The Birmingham Contemporary Music Group has long made an essential contribution to our musical life, keeping alive the flame of new music through commissions, premières, and expert performance of challenging recent scores. This concert displayed all three characteristics along with a fourth – intelligent and coherent programming. The first three of the six programmed works were written for the 80th birthday of William Glock, a former Controller of Music at the BBC and a champion of new works. That fell in 1984 when Helen Grime, composer of two of the other pieces, was aged three. But her new piano concerto, a BCMG co-commission, is she says, a sort of mini-homage to Carter and Boulez. Carter’s Triple Duo, which closed the programme, is a particular favourite of Grimes' and her Cold Spring from 2009, another BCMG commission, also features instrumental duets. These resonances of celebration, homage and musical echoes across the evening added considerably to its appeal. Perhaps too the passing last year of both Boulez and Maxwell Davies increased the sense of homage.

Carter’s Canon for 4 – Homage to William made a beguiling overture, setting the scene with its technical demands and formal constraint – the composer himself pointed out the strictness of its four part canonic techniques – somehow resulting in a liberated sense of fun. The celebrations continued with Boulez’s marvellous Dérive 1, its shimmering opening casting an instant spell, unbroken through to its slow processional close six minutes or so later. Maxwell Davies’ Unbroken Circle, the shortest item, was perhaps the only piece which explored just a single mood, its slow contrapuntal unfolding leaving out the percussion from the ensemble, and deploying piano, lower winds (alto flute and bass clarinet) and strings (viola and cello).

It must be said that Helen Grime’s Piano Concerto – its world premiere – was not outclassed in this company. Cast in three movements using related material and playing for around twelve minutes, it is in essence almost as much a piece of chamber music as the works that preceded it, and as befitted the venue. Huw Watkins was the soloist, and was given the expected element of display, which he dispatched with an ease perhaps born of early acquaintance with the solo part as it developed (he is the husband of the composer). But in a work like this everyone needs to be a virtuoso, at least at times, and the BCMG players sounded as if they had been playing this brand new music all their lives. The scoring is for two duos - flute and clarinet (both initially offstage), violin and cello, and harp and percussion. Each pairing is given independent and contrasting themes which at certain points collide, rather than blend. The percussion and harp play largely in collaboration with the soloist, (in homage to Boulez’s sur Incises apparently). This provided a bracing density of musical incident that demanded and rewarded alert listening, and the work and its composer were warmly, even enthusiastically greeted at the end.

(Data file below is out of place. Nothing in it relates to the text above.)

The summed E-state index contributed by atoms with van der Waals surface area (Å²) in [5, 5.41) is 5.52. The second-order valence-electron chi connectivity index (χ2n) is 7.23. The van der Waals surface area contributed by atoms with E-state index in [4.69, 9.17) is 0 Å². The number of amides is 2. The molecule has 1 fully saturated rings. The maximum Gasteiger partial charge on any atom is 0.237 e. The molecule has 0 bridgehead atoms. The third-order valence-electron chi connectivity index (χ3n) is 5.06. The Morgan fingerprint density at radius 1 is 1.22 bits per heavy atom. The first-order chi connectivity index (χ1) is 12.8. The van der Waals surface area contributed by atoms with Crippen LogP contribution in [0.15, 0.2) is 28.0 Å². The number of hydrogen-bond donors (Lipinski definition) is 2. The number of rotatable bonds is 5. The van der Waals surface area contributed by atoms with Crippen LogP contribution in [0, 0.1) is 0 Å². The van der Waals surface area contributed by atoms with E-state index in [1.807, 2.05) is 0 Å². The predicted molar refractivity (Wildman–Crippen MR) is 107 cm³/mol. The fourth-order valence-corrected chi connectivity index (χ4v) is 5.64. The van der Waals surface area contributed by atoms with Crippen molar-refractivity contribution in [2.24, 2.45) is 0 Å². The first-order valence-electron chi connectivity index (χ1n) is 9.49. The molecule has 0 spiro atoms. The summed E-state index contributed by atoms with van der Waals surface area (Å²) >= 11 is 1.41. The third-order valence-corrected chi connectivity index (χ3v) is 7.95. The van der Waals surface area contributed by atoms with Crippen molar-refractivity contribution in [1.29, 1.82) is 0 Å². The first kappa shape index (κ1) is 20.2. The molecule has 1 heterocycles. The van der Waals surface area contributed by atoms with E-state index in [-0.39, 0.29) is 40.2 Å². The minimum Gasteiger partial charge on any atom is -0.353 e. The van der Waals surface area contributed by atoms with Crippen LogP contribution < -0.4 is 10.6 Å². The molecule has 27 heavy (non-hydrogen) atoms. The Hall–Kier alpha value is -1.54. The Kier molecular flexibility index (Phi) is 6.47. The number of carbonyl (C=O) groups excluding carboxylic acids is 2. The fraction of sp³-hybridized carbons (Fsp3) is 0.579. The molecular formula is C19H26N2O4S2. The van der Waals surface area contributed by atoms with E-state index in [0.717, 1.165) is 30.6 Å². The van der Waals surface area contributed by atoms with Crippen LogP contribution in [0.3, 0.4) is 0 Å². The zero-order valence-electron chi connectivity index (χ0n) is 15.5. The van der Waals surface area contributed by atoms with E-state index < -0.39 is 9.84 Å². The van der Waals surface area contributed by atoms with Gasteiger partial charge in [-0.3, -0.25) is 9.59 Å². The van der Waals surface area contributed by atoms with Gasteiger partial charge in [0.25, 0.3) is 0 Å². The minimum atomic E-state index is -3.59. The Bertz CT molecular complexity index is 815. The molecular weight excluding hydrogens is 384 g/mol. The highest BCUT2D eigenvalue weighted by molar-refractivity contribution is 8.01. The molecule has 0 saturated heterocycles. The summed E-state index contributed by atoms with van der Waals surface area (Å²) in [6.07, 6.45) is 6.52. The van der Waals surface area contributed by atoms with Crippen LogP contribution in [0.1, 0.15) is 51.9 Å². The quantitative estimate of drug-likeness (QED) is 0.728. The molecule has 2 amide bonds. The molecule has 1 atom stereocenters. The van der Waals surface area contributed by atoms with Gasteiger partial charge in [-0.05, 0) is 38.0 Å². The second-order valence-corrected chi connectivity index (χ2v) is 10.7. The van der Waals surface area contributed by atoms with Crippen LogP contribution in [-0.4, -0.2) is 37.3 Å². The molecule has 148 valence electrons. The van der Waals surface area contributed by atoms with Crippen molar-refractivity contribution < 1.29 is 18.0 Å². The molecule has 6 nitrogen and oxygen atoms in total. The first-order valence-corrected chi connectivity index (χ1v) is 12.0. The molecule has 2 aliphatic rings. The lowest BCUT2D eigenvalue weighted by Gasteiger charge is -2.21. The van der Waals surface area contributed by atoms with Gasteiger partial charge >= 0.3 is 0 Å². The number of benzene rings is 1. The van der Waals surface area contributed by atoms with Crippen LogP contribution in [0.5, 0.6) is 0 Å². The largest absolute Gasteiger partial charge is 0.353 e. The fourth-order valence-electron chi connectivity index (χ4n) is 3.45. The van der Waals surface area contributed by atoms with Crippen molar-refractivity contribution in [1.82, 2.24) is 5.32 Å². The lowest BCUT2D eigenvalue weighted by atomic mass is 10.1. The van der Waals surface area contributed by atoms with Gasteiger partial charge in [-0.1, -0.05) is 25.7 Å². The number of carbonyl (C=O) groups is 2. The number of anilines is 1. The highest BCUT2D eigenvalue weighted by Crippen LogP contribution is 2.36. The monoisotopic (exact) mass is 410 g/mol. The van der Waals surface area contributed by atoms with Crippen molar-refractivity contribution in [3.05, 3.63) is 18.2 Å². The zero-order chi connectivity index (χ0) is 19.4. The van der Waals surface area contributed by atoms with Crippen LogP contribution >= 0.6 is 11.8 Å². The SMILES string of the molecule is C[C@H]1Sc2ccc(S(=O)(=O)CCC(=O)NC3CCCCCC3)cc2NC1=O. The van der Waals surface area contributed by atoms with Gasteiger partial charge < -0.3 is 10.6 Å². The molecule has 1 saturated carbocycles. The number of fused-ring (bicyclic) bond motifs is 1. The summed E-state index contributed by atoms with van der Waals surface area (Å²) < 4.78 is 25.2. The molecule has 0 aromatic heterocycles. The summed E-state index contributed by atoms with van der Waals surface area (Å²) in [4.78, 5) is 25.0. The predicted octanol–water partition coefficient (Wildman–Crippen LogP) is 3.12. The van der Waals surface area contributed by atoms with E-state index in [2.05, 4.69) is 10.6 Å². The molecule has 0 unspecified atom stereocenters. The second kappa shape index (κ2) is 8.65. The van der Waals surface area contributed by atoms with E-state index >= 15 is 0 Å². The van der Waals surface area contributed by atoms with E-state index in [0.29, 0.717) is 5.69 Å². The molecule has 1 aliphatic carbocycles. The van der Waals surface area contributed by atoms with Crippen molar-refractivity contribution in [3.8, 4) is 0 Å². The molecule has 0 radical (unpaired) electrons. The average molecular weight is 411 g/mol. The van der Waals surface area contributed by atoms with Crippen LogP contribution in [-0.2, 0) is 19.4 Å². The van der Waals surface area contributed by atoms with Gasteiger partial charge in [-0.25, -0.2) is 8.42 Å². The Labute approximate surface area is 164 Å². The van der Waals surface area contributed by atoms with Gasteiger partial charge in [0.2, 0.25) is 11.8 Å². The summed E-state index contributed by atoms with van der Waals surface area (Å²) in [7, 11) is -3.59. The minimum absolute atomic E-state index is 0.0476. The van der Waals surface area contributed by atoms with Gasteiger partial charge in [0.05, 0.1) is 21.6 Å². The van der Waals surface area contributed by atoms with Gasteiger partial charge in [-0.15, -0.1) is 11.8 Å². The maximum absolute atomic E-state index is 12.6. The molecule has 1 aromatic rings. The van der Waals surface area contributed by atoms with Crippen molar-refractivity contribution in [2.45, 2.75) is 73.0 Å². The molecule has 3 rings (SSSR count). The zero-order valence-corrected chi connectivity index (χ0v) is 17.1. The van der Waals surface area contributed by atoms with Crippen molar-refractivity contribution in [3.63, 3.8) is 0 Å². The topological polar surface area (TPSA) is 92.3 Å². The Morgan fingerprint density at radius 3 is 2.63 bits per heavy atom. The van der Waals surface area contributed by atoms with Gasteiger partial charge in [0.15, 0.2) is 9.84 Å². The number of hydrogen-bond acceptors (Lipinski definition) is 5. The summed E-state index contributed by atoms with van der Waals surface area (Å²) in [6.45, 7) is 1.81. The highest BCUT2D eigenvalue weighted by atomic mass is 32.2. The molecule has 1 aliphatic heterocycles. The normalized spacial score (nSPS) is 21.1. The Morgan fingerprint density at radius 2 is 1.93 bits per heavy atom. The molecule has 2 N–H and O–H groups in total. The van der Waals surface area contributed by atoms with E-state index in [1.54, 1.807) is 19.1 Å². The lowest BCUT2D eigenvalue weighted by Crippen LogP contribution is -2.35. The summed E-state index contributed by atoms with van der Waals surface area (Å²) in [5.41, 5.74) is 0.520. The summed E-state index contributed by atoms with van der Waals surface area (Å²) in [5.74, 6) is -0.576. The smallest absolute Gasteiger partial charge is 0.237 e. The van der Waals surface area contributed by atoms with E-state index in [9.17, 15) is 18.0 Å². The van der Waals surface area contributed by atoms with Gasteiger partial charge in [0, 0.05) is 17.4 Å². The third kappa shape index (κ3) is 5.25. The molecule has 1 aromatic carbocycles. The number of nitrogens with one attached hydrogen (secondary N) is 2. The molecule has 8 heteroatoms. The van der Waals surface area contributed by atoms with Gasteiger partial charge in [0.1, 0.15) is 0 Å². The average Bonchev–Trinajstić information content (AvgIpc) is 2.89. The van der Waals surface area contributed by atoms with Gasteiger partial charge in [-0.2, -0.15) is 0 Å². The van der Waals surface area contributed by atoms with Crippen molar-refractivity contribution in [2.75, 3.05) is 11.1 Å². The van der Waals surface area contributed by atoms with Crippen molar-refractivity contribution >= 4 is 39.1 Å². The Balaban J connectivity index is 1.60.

After the interval there was more from Helen Grime, this time her Cold Spring, also in three short sections, and also imbued with the spirit of the concerto. Indeed the middle movement is described by Grime as a mini concerto for the solo horn, and BCMG horn player Mark Phillips evidently enjoyed it. But the concertante element was there too in an exuberant duet for the clarinets in the first part, and the flying sequence of juxtaposed solos and duets in the last part. It felt like a condensed concerto for orchestra, or rather a sort of ‘Concertino for Chamber Group’. The title Cold Spring was not explained, but the piece was commissioned for the Aldeburgh Festival, so perhaps there was a sly reference to the climate of the Suffolk coast.

Carter’s Triple Duo was commissioned for a US tour of the Peter Maxwell Davies’ group The Fires of London, and the origin of the idea of writing for instruments in duos which confront each other, and so made a fitting climax. It’s a substantial piece of about twenty minutes, and a work whose playful mood appears in its very opening, where the players are caught in the act of warming up before beginning. The pairs are of winds, strings and percussion – a pianist and a single player with a whole battery of crotales, temple blocks, marimba, glockenspiel, cymbal and drums. Far from being an indulgence, these are the instruments used most sparingly, but always to telling coloristic and structural effect. In Paul Griffith’s excellent and detailed programme note we learned that on that US tour it was given without a conductor – which seems extraordinary. Knussen’s unobtrusive mastery of these intricate scores is easily taken for granted (he conducted that 1984 première of the Boulez, after all), but should not be. Composers, players and audience were all in some of the most expert and sympathetic hands in the contemporary music world.